Kayak Bow rudder

Can someone tell me what to do here. I paddle a twisty little creek where turning is important and I find that I can cross bow rudder better than I can bow rudder. Am I even supposed to use a cross bow rudder with a double blade.

I’m trying to get the hang of this but a lot of times it seems like twice the paddle and twice the effort.

I’m losing too much momentum and not turning enough. It is because the kayak paddles are cupped and the canoe blades are flat? Maybe for this twisty stuff I need a flat bladed kayak paddle. I notice that white water paddles seem to be flatter and touring blades for kayak paddles. But for canoe paddles the cupped blades are usually the white water paddles.

vertical shaft?
If you’re bow-ruddering on the right side of the boat, make sure you’re getting your left hand all the way across so it’s on above your right ear. You should be looking under your left forearm. Your right arm is extended. Getting that left arm over to your right side is what keeps the paddle shaft in a vertical plane, so you’re not just scooping water.

Then try planting that, but keep the blade angle parallel to your direction of travel, so it doesn’t turn you. Once you’re there, you can open up the blade so it starts pulling you to the right.

Paddle angle and location
If the paddle isn’t straight up and down you tend to pull the blade towards you, which kills momentum and feels like a strain. A shorter paddle can make this easier - I went to a 5cm shorter blade and was doing this kind of maneuver appreciably better on day one.

The other thing that I find tricky is exactly where to plant it, at kneee, maybe a smidge behind, that kind of thing. Some days I can get the paddle into a really nice neutral position and carve a good turn, other days I can’t seem to find that sweet spot. But it is there. A steeper outside edge seems to help too.

Kayak slalom paddles are curved.
If you are steady and comfortable using a cross-bow, go ahead and use it. I slip into that practice when I get back in a kayak after mostly paddling canoes.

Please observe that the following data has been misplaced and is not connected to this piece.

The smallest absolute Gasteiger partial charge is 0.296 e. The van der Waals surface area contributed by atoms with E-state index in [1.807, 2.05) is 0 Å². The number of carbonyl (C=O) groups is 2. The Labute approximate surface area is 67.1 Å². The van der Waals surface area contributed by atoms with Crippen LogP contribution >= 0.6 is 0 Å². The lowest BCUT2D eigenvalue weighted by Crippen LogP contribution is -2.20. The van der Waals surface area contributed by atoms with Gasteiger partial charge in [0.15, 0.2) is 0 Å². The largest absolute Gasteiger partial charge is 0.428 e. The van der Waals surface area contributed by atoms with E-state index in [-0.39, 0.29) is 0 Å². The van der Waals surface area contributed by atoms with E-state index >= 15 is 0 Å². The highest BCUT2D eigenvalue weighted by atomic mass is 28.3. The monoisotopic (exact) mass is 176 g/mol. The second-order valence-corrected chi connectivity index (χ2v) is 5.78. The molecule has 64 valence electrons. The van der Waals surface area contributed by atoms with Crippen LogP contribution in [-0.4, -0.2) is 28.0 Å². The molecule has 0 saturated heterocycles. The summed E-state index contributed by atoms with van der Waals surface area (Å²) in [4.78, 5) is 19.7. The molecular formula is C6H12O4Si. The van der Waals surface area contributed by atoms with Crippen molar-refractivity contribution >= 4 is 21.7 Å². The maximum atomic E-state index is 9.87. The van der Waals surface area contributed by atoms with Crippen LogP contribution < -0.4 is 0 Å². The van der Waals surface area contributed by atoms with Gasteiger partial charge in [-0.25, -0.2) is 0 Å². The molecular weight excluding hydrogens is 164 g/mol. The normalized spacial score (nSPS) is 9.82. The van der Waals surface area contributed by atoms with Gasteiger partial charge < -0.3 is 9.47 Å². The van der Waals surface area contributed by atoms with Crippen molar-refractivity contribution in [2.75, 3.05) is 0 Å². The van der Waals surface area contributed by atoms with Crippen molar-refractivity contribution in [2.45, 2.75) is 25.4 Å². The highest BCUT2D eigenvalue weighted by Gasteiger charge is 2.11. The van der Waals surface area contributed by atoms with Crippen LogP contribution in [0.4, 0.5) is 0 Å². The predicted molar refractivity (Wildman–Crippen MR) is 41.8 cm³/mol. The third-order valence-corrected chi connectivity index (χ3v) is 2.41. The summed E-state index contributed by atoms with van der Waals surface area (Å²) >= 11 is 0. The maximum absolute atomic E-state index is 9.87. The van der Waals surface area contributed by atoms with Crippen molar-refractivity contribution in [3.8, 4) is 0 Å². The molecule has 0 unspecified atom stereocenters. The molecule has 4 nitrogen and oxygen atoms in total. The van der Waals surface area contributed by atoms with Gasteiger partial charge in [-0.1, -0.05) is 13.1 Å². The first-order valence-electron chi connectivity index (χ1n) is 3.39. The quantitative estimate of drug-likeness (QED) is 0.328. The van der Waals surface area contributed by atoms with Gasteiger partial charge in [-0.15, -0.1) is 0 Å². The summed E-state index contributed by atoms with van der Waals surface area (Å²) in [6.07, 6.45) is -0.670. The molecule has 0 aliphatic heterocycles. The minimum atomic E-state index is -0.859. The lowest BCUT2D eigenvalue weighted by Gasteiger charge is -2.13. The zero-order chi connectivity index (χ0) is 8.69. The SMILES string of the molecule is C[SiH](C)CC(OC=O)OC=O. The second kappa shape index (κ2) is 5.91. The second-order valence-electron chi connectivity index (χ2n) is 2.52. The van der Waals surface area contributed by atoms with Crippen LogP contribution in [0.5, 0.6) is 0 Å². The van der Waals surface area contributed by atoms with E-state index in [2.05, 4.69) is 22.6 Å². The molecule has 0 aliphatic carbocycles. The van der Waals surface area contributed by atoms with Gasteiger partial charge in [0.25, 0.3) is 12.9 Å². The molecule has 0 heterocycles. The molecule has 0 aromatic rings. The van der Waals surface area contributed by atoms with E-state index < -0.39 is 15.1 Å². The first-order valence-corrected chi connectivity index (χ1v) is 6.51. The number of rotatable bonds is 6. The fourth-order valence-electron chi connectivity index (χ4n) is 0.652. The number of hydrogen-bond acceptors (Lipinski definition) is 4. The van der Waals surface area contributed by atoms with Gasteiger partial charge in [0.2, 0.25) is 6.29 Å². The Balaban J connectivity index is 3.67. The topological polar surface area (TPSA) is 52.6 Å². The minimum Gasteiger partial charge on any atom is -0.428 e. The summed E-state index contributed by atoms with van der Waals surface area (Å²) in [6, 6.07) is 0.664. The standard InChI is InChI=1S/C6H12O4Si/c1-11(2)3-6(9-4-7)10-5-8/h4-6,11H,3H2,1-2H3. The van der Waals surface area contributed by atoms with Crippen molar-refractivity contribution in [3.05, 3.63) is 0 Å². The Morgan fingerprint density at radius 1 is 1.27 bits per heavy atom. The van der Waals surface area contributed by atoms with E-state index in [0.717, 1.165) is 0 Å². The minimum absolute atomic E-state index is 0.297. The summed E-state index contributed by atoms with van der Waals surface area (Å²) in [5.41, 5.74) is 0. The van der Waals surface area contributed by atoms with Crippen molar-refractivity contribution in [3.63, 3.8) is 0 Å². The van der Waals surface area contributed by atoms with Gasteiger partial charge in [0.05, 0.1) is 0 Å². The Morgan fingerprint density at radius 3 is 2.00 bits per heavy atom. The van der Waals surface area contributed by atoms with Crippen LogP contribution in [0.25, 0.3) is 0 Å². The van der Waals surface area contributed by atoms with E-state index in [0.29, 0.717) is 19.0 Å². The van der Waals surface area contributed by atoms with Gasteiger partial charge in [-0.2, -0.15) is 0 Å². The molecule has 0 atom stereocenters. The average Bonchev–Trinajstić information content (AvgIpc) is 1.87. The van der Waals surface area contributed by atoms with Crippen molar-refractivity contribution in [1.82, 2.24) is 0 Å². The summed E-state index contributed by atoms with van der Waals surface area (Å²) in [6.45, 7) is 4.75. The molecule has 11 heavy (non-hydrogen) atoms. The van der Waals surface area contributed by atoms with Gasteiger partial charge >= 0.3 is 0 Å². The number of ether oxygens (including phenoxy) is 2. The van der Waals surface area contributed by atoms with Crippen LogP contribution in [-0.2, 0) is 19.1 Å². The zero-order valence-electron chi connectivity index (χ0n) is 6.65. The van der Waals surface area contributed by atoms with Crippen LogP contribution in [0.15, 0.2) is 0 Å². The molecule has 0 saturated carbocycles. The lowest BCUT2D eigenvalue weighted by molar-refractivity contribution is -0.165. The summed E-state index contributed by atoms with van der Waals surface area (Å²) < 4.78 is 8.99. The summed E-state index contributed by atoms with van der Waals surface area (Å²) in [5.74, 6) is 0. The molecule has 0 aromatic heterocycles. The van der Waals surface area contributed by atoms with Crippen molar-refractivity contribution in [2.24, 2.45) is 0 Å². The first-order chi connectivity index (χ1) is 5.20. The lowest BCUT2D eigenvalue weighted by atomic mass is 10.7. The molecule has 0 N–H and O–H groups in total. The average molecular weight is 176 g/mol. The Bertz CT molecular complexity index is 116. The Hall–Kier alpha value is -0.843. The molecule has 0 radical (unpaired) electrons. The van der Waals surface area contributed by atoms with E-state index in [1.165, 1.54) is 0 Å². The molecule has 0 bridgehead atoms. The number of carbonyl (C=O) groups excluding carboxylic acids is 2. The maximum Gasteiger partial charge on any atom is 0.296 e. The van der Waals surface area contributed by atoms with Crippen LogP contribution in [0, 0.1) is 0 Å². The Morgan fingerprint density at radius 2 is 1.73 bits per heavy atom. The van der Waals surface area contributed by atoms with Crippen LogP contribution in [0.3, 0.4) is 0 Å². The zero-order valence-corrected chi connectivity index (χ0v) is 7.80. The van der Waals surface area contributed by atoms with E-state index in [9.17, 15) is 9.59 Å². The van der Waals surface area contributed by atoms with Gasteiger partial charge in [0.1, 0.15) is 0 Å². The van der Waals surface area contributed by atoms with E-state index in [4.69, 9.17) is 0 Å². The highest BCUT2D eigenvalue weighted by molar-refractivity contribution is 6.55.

Check your weight shift. Part of the difference in turning efficiency may be due to fore/aft weight shift you aren’t attending to.

For pulling the bow around a turn, you need to shift weight somewhat back as you rudder, to release the bow. Sometimes you may want to release the stern and let it skid, by shifting weight forward. Sometimes you want to do both, shifting weight forward to skid and then back to stop the skid.

Bow rudder description and video

lean the boat
To get the most out of a bow rudder, you want to lean the kayak away from the turn. If your paddle is on the right side doing the bow rudder, lean the kayak on the left edge a bit. it’s a little scary at first but the paddle that’s in the water actually acts like a brace. As Celia said, developing a good bow rudder takes some experimenting and practice to find out where it works best on your boat.

the paddle in at 45 degree”???

if you wanna stop your momentum, possibly hurt yourself and do a “Duffeck stroke”

plant the blade at neutral to the boat and open the angle ‘as needed’. NO reason to drive it in at a BIG open angle.

I LOVE the X-bow rudder and draw!